Gossip, blaming, and backbiting are both mean-spirited and unbecoming of a leader. Rising above such small-minded activities yourself is noble and necessary—but not sufficient. Leaders must also rise and conquer by canceling the culture that encourages such negativity in the first place, establishing an environment of zero-tolerance. If you see it or hear it happening, call it out. Take a stand. Discipline and/or remove employees who display this detrimental and demoralizing behavior.

6. Boldness

Uncomfortable situations will arise in the workplace that will require your attention, discernment, and involvement. It’s always best to address these issues head-on, not only for the good (and the growth) of your employees, but also to explore and expand your leadership skills.

Starting a new job early in my leadership career, I had an employee I’d been told needed to be terminated immediately. However, I decided that before I took that action, I would assess the situation myself.

In the first meeting I attended with this employee—a big meeting involving numerous managers and the company CEO—she fell asleep. Really asleep! Afterwards, I immediately pulled her aside and respectfully but firmly told her that if she wanted to continue growing in her job and be professionally successful, falling asleep in any meeting would not do! I said that if it happened again—or if it became clear that she was not performing her duties—she would be terminated. 

I urged her to think about what other issues might be at play; perhaps there was something she was missing.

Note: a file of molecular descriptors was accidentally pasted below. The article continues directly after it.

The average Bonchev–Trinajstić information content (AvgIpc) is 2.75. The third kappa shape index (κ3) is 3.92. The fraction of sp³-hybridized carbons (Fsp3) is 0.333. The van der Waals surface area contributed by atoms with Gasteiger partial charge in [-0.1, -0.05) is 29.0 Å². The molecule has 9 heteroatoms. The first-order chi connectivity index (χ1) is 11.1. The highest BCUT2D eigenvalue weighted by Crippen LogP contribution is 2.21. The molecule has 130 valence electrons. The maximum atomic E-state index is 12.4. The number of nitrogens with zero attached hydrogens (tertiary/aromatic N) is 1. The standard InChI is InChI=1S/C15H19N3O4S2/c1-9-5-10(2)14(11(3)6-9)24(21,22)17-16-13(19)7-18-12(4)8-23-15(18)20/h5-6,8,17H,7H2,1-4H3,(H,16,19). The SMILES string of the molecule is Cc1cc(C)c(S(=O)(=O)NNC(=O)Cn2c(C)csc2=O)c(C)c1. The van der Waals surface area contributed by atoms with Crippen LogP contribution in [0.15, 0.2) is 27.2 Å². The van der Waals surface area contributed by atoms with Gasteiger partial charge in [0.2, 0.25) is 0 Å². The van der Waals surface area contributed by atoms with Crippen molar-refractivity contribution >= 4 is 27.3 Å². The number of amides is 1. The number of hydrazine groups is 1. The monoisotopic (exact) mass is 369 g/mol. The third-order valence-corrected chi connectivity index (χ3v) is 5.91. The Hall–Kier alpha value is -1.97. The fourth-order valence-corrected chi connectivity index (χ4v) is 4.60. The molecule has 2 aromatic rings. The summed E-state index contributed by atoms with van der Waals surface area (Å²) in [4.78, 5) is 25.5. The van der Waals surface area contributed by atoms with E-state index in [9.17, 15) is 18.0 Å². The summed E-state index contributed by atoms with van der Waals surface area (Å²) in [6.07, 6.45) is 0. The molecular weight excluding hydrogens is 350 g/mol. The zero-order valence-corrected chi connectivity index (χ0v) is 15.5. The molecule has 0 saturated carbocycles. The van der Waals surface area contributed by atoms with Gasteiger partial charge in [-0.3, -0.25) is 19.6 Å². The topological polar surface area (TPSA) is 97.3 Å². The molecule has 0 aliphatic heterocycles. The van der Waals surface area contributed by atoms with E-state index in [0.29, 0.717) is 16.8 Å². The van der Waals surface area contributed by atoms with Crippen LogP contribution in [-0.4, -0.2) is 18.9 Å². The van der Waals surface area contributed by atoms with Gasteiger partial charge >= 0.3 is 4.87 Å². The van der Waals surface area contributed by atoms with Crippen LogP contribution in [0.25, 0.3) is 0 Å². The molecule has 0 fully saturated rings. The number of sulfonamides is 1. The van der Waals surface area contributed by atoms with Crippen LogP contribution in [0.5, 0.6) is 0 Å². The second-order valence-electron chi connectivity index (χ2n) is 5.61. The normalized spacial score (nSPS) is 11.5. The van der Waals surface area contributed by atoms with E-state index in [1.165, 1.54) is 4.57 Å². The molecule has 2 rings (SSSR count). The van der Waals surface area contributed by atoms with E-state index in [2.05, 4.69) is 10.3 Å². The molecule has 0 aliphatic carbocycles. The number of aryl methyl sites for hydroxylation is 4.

Well, she went to the doctor shortly thereafter and learned that she was severely diabetic, which was causing her extreme fatigue. With that news, she thanked me for being straightforward but respectful, for handling an uncomfortable situation with dignity, compassion, and grace, and for “waking her up”—in more ways than one.

7. Investment in others

For a variety of reasons, managers and leaders are often reticent to give their employees meaningful and continuous feedback. But we need to look at feedback not as a quarterly duty or an annual, paperwork-driven obligation, but as an ongoing investment in our people and a constant part of our organizational culture. 

Without it, how will your team be led and guided? How will they know when to adjust and/ or recalibrate? The manager who doesn’t provide open, honest feedback to every employee, regardless of their protected class or status, is doing that employee and the organization a grave disservice.

8. Bravery

Often the worst experiences produce the most valuable lessons. Knowing what not to do often informs and guides our thinking as we evaluate what we should do.

I think back on my first romantic relationship, when I was a teenager. In retrospect, he was awful: controlling, demanding, jealous, and domineering. But even when the relationship became abusive, I stayed. It took me a while, and an extraordinary amount of courage, to finally walk away from that toxic relationship.

I used to feel embarrassed and disappointed in myself for suffering through the pain and indignity for as long as I did. But nowadays I understand the vital, enduring life lessons I took away from that relationship, lessons I bring into my leadership experience. 

That profoundly negative experience taught me profoundly positive lessons. I learned much about what kindness is by seeing what kindness is not. Courage in adversity has lessons of its own.

Mastering these character notes will help you grow as a leader. You might hit a little dissonance now and then (we’re all human!), but just keep practicing and you will bring harmony to your life and work.